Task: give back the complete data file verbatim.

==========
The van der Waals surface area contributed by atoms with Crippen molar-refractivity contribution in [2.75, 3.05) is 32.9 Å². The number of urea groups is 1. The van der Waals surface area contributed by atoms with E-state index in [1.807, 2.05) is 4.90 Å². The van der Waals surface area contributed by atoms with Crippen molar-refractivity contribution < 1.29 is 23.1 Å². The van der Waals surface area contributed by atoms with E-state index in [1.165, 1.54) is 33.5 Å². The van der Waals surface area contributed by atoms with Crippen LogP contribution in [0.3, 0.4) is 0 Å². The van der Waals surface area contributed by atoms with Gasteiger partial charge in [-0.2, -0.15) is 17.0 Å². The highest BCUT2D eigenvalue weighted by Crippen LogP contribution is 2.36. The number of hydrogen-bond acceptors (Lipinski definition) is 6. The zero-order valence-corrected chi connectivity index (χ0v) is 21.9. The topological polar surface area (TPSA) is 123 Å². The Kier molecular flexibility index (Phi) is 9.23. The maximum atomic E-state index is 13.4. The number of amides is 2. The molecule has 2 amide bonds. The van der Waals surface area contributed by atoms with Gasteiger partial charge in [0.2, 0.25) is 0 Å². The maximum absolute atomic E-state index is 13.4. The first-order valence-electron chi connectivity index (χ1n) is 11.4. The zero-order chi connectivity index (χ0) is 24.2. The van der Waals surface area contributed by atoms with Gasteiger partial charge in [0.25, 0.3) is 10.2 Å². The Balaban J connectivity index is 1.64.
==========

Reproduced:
The van der Waals surface area contributed by atoms with Crippen molar-refractivity contribution in [2.75, 3.05) is 32.9 Å². The number of urea groups is 1. The van der Waals surface area contributed by atoms with E-state index in [1.807, 2.05) is 4.90 Å². The van der Waals surface area contributed by atoms with Crippen molar-refractivity contribution < 1.29 is 23.1 Å². The van der Waals surface area contributed by atoms with E-state index in [1.165, 1.54) is 33.5 Å². The van der Waals surface area contributed by atoms with Crippen LogP contribution in [0.3, 0.4) is 0 Å². The van der Waals surface area contributed by atoms with Gasteiger partial charge in [-0.2, -0.15) is 17.0 Å². The highest BCUT2D eigenvalue weighted by Crippen LogP contribution is 2.36. The number of hydrogen-bond acceptors (Lipinski definition) is 6. The zero-order valence-corrected chi connectivity index (χ0v) is 21.9. The topological polar surface area (TPSA) is 123 Å². The Kier molecular flexibility index (Phi) is 9.23. The maximum atomic E-state index is 13.4. The number of amides is 2. The molecule has 2 amide bonds. The van der Waals surface area contributed by atoms with Gasteiger partial charge in [0.2, 0.25) is 0 Å². The maximum absolute atomic E-state index is 13.4. The first-order valence-electron chi connectivity index (χ1n) is 11.4. The zero-order chi connectivity index (χ0) is 24.2. The van der Waals surface area contributed by atoms with Gasteiger partial charge in [0.25, 0.3) is 10.2 Å². The Balaban J connectivity index is 1.64.